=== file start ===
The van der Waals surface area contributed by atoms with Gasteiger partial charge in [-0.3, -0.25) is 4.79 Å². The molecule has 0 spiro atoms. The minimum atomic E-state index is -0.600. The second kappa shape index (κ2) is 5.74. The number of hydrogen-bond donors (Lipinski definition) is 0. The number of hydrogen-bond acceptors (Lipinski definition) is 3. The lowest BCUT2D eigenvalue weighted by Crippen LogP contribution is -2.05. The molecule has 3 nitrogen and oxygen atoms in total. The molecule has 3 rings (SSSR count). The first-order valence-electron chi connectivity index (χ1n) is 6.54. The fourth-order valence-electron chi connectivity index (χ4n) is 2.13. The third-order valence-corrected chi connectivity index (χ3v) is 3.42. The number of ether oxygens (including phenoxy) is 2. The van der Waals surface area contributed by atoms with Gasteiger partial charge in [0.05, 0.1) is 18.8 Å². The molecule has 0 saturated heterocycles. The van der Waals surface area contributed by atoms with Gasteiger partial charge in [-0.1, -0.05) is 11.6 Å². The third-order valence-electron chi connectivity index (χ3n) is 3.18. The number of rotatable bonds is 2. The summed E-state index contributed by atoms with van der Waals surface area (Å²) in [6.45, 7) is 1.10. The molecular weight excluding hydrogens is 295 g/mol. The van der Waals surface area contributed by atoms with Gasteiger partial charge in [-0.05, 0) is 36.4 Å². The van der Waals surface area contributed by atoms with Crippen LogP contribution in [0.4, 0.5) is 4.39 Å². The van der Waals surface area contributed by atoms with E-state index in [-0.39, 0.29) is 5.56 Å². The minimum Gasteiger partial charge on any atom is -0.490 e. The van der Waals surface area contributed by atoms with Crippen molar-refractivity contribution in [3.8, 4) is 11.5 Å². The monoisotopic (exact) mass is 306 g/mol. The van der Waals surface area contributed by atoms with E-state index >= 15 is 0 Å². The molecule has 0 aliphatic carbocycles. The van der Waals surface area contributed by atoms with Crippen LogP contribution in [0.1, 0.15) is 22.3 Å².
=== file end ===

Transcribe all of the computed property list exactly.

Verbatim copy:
The van der Waals surface area contributed by atoms with Gasteiger partial charge in [-0.3, -0.25) is 4.79 Å². The molecule has 0 spiro atoms. The minimum atomic E-state index is -0.600. The second kappa shape index (κ2) is 5.74. The number of hydrogen-bond donors (Lipinski definition) is 0. The number of hydrogen-bond acceptors (Lipinski definition) is 3. The lowest BCUT2D eigenvalue weighted by Crippen LogP contribution is -2.05. The molecule has 3 nitrogen and oxygen atoms in total. The molecule has 3 rings (SSSR count). The first-order valence-electron chi connectivity index (χ1n) is 6.54. The fourth-order valence-electron chi connectivity index (χ4n) is 2.13. The third-order valence-corrected chi connectivity index (χ3v) is 3.42. The number of ether oxygens (including phenoxy) is 2. The van der Waals surface area contributed by atoms with Gasteiger partial charge in [0.05, 0.1) is 18.8 Å². The molecule has 0 saturated heterocycles. The van der Waals surface area contributed by atoms with Gasteiger partial charge in [-0.1, -0.05) is 11.6 Å². The third-order valence-electron chi connectivity index (χ3n) is 3.18. The number of rotatable bonds is 2. The summed E-state index contributed by atoms with van der Waals surface area (Å²) in [6.45, 7) is 1.10. The molecular weight excluding hydrogens is 295 g/mol. The van der Waals surface area contributed by atoms with Gasteiger partial charge in [-0.05, 0) is 36.4 Å². The van der Waals surface area contributed by atoms with Crippen LogP contribution in [0.4, 0.5) is 4.39 Å². The van der Waals surface area contributed by atoms with E-state index in [-0.39, 0.29) is 5.56 Å². The minimum Gasteiger partial charge on any atom is -0.490 e. The van der Waals surface area contributed by atoms with Crippen molar-refractivity contribution in [3.8, 4) is 11.5 Å². The monoisotopic (exact) mass is 306 g/mol. The van der Waals surface area contributed by atoms with E-state index >= 15 is 0 Å². The molecule has 0 aliphatic carbocycles. The van der Waals surface area contributed by atoms with Crippen LogP contribution in [0.1, 0.15) is 22.3 Å².